POWHATAN – It wasn’t about how their swims went.

Jennifer Kantanen back then told her Clarksville YMCA swimmers that, when they got out of the water after races, she wanted to see smiles on their faces.

“Because you know why? You got there, you did it, you made it happen,” Kantanen would tell them. And then, where they were at swim meets, her philosophy was: “When you get nervous on the block, there’s no reason to be nervous. You’ve already put the work in…you’ve done all your work at the practices. This is where you get to go and show off and have fun!

“And that’s what a swim meet’s about,” Kantanen said. “It’s not about competition/‘Oh my gosh I need to beat that person!’ It’s about going in there, taking everything you’ve learned, applying it and having a good time while doing it, and just doing your best and having pride in doing your best.”

With that approach, Kantanen is now leading the Powhatan YMCA swim team – which began its season Monday, Sept. 9 – as the new head swim coach.

“I love the small-town feeling; everyone is super friendly,” said Kantanen, who has lived in Powhatan for a year. “I definitely feel like there is a sense of southern hospitality within the community.”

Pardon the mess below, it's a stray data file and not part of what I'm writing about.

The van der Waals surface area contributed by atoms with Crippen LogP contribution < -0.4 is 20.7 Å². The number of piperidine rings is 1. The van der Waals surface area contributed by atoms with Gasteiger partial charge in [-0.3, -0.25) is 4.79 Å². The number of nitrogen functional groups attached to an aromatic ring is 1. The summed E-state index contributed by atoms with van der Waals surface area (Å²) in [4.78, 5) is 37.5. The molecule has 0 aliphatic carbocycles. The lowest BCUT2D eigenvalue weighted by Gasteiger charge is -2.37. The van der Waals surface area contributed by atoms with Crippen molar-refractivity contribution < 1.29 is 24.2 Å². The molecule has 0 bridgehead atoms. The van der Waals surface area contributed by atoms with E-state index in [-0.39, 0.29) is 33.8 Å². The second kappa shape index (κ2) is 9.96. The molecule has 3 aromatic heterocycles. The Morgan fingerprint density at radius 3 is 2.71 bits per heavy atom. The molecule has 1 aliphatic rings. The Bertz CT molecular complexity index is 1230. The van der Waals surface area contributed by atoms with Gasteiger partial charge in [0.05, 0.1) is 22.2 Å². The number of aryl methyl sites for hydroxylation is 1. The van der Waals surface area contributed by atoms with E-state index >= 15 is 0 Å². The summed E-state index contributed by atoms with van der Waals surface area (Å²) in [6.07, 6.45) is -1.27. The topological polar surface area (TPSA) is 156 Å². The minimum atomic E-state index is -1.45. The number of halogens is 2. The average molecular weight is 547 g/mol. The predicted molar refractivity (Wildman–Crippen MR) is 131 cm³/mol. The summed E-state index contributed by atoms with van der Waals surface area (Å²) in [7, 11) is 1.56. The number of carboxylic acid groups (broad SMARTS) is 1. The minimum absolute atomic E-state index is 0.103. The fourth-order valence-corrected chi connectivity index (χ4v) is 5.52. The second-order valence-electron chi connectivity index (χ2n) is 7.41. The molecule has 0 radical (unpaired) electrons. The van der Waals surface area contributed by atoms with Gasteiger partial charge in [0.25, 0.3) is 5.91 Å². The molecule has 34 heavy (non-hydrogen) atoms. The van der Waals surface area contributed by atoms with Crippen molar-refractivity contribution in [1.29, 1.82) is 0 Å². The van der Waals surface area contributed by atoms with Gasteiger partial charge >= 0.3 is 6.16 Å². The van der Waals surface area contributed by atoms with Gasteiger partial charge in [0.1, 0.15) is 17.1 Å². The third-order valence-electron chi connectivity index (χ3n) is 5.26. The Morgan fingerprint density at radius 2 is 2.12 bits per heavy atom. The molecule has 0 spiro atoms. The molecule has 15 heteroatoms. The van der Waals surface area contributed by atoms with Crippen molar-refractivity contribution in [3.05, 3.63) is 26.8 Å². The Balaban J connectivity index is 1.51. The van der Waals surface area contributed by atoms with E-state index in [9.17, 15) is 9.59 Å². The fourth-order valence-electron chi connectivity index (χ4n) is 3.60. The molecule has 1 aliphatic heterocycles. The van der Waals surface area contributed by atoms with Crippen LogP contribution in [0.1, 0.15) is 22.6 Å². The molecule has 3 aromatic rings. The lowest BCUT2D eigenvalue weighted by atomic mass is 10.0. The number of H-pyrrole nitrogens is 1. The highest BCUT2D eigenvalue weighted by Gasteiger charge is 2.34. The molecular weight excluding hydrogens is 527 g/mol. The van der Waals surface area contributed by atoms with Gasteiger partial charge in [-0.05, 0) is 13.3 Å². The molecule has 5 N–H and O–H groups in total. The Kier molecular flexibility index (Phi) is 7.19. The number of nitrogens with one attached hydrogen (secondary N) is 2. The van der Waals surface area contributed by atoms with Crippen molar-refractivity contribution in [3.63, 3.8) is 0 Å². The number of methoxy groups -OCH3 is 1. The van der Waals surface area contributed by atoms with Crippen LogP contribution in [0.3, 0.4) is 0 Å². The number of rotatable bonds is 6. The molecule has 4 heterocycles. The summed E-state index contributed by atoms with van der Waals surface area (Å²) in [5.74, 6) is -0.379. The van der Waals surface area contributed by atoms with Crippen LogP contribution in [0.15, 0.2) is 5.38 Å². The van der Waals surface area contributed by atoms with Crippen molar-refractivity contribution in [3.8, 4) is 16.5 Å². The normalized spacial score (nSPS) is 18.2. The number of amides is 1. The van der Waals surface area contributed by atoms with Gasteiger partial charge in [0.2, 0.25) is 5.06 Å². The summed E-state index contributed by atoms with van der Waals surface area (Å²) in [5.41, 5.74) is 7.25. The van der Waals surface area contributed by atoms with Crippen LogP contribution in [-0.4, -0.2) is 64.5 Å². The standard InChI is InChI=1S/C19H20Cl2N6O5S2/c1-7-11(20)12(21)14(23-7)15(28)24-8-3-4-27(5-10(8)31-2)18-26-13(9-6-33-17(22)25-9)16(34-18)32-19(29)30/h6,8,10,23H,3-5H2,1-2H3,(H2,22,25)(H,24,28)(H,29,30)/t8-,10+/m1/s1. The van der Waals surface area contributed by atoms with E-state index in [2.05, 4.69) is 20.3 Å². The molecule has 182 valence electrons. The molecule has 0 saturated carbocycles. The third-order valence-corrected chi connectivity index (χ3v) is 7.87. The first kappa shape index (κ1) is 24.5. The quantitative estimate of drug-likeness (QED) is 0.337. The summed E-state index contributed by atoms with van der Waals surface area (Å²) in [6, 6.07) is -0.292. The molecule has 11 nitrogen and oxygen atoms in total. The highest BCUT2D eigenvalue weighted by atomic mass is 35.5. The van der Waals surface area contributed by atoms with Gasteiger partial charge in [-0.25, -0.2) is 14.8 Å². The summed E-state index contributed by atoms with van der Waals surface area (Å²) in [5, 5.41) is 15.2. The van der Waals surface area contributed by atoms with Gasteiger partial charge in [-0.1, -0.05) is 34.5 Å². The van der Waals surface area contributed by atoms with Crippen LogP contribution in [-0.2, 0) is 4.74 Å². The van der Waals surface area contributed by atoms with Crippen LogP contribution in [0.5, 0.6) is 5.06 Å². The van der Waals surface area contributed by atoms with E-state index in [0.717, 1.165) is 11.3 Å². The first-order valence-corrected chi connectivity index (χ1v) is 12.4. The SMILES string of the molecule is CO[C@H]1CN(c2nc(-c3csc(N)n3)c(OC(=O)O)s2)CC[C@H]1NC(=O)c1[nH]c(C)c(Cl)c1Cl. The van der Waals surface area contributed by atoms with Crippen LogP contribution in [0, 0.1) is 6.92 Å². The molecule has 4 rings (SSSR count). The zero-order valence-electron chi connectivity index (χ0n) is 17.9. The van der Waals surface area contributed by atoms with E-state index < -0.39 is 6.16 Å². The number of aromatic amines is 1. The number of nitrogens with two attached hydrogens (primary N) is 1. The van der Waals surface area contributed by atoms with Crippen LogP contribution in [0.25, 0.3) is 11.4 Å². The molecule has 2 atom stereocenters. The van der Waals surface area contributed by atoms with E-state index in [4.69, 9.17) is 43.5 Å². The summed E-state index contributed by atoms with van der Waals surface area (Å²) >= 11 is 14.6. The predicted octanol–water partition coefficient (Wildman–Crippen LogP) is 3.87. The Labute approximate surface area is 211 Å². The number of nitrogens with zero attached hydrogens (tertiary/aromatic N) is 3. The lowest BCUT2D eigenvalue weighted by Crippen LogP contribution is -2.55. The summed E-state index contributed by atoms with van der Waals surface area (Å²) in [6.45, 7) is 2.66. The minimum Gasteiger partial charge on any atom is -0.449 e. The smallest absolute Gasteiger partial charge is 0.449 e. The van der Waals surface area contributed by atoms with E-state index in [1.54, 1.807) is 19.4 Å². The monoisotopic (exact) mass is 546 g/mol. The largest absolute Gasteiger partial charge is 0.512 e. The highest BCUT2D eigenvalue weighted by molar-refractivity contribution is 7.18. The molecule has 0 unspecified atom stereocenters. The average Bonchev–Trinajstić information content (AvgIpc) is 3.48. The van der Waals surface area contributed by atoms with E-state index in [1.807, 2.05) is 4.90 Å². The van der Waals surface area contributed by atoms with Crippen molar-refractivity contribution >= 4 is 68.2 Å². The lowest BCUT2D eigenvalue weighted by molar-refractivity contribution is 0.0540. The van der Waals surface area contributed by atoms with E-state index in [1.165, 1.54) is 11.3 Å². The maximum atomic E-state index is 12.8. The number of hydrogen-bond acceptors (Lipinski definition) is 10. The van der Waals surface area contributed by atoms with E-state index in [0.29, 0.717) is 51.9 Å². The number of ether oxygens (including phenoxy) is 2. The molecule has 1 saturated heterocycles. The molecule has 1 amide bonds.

That’s especially something she’s experienced at the YMCA’s.

“For me, being someone that’s moved around, the Y has been a place that I’ve always known that I can go to and connect and make friends and feel at home.”

Kantanen said she loves doing something for the community, and the YMCA swim team, she pointed out, offers the best of two worlds: “you can have a competitive spirit…but it’s also just about being a community and inclusion – everyone’s welcome at all different ability levels.”

Kantanen grew up in San Diego, swimming competitively since she was little. She competed both in swimming and in water polo, and eventually she got into open water swimming. She’s currently an open-water Ultra Marathon Swimmer, meaning she’s competed in swims matching or exceeding 6 miles in length. Her longest swim was the 12.5 mile swim around the island of Key West, Florida, and among the numerous triathlons, aquathlons and open-water swim races she’s competed in, the Key West race ranks among her two favorites, along with the 5-mile swim she took on at South Carolina’s Charleston Harbor.